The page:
Emotional regulation in children

  • Cassidy

    Member
    January 13, 2023 at 5:05 am

    Letting them express their emotions and speak or cry about what’s bothering them and listen. Then when you’ve sat with them, maybe done some breathing excersizes if needed, and you’re both feeling calm express to them what you noticed them to be feeling and help walk them through a role play of what happened from your point of view and work to show them how to better be able to handle whatever emotion they are feeling for the future.

  • sophie

    Member
    January 14, 2023 at 6:12 am

    Encouraging and letting them express how they’re feeling in that moment and ask why they’re feeling that way . As a care provider once you do that you can take a plan of action to stop them from feeling as such

  • Ashley

    Member
    January 14, 2023 at 8:49 pm

    I always try to let children know that whatever they are feeling is valid. I encourage them to release their emotions if they need to and to communicate with me so I can help them. I won’t pressure them and will give them space to calm down as they need it.

  • Scion

    Member
    January 15, 2023 at 12:15 am

    There are several ways one can help a child recognize and regulate their emotions as outlined in the module are the following:

    1. Use a visual manipulative like a feelings chart to show how emotions vary in intensity.

    2. Using a body check; describing their body language in the moment to them and tell them what that body language tells me.

    3. physical play that incorporates striking, kicking, catching, and environmental exploration.

    4. Self calming breathing practices!

  • Marissa

    Member
    January 16, 2023 at 12:27 am

    Feelings chart. Quiet Corner. Listening to the child.

  • Robyn

    Member
    January 17, 2023 at 1:17 am

    Talk with the child and really listen to them. Give them an identifier into what they are feeling. Show them ways to comfort and calm themselves. It can be breathing, it can be rubbing their feet. It can be finding space.

  • Sophia

    Member
    January 17, 2023 at 8:27 pm

    Help kids understand what physiological signs they are feeling are connected to emotions they’re having. For example, when a child feels sweaty or has their heart racing, they might also be upset. By helping kids label their emotions, we can help them process things.

  • Sarah

    Member
    January 18, 2023 at 7:05 pm

    let them express their emotions. do not make them feel like emotions are good vs bad or valid vs invalid

    work with them to figure out what they are feeling and what they would like you to respond with. I had a student who lashed out because they did not allow frontal hugs at my last job and the child really wanted a big bear hug. I told them “yes you can have a hug, but only side hugs are allowed at swim lessons”.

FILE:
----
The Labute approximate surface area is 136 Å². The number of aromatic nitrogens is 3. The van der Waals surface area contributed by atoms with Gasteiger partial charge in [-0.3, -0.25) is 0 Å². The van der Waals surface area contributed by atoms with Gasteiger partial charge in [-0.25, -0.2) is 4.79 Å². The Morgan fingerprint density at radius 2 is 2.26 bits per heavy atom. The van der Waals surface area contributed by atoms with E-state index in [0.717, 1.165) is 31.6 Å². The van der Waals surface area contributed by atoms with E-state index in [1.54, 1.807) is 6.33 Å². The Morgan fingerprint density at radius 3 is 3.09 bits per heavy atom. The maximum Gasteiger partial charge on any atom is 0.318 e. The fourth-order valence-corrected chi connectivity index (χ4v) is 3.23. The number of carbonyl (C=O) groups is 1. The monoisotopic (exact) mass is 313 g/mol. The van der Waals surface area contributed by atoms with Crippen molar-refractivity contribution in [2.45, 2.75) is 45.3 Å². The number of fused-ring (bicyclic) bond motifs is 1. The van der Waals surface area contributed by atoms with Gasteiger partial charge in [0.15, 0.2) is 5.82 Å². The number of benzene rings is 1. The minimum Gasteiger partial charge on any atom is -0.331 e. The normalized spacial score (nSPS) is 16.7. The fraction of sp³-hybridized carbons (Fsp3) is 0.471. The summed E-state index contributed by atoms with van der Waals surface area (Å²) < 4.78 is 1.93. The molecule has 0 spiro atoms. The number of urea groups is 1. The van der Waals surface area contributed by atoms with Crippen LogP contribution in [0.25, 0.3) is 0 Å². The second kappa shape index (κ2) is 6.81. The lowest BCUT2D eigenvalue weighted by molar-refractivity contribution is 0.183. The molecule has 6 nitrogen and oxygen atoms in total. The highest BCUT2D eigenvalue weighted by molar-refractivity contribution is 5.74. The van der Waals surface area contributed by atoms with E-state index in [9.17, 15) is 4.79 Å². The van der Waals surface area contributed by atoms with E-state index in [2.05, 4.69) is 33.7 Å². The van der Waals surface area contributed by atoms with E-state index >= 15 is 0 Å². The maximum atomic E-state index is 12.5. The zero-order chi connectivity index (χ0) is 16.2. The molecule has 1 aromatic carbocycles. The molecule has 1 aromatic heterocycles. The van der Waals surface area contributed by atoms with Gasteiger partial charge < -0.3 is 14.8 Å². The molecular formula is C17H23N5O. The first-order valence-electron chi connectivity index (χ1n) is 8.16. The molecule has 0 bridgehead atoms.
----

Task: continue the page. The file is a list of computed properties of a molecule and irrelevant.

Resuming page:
• Emma

    Member
    January 19, 2023 at 4:25 am

    I incorporate a lot of emotion picture charts to first help my students see what each emotion looks like. I also provide lots of emotion books in the classroom. In my quiet area, I have provided visual cue cards of various calming techniques, such as stretches, breathing exercises, and songs to provide the children an opportunity to self regulate their large emotions on their own (which is important as children begin to foster a sense of independence). I also openly discuss emotions with my students and encourage them to share with me what emotions they are feeling.

    • Jamie

      Moderator
      January 24, 2023 at 3:39 pm

      It is very helpful for students to have a name for an emotion to assist with managing that emotion. Picture charts are great assistants for making the connections.

  • Alexis

    Member
    January 23, 2023 at 11:57 pm

    Giving them a chance to voice their thoughts to you can help them understand what they are feeling and why a bit better

  • Kaitlyn

    Member
    January 24, 2023 at 4:49 pm

    Allowing children to be seen and heard when they are needing to express themselves and their emotions. Young children may not always be able to identify what exact emotion they are feeling, but it is very important for us as care providers to really watch and listen and take in what they may be “expressing” through their actions.

  • Jiwan

    Member
    January 25, 2023 at 9:06 pm

    There are multiple ways but one of my favorites is the feeling dot video and books. In these books they state that feelings are like dots that come to visit us but are not us. There are other ways to do this such as having a chart of faces that show different emotions.

  • Marlana

    Member
    January 25, 2023 at 11:27 pm

    First, giving them a safe space to calm down is best. This also gives you time to observe their feelings to help identify how to help them. You can take this time to listen to what they are feeling and saying, also finding out what their interest are.

  • AJ

    Member
    January 26, 2023 at 1:00 am

    Sometimes being aware of their body language and responses and then communicating to them what you notice (in a positive manner) is one of the better ways. Helping them be more aware of physicality, since they may not put words to emotions yet, is a way they can also monitor themselves. Once you point it out help them find a way to mend the behavior and relax to let go of the stress.

  • Francisca

    Member
    January 27, 2023 at 2:41 am

    A COMMUNITY CIRCLE WHERE EVERYONE CAN SPEAK WHAT THEY FEEL AND THIS IS A BEST WAY WHERE THEY CAN SHOW THEIR EMOTIONS AND WHAT THEY FEEL

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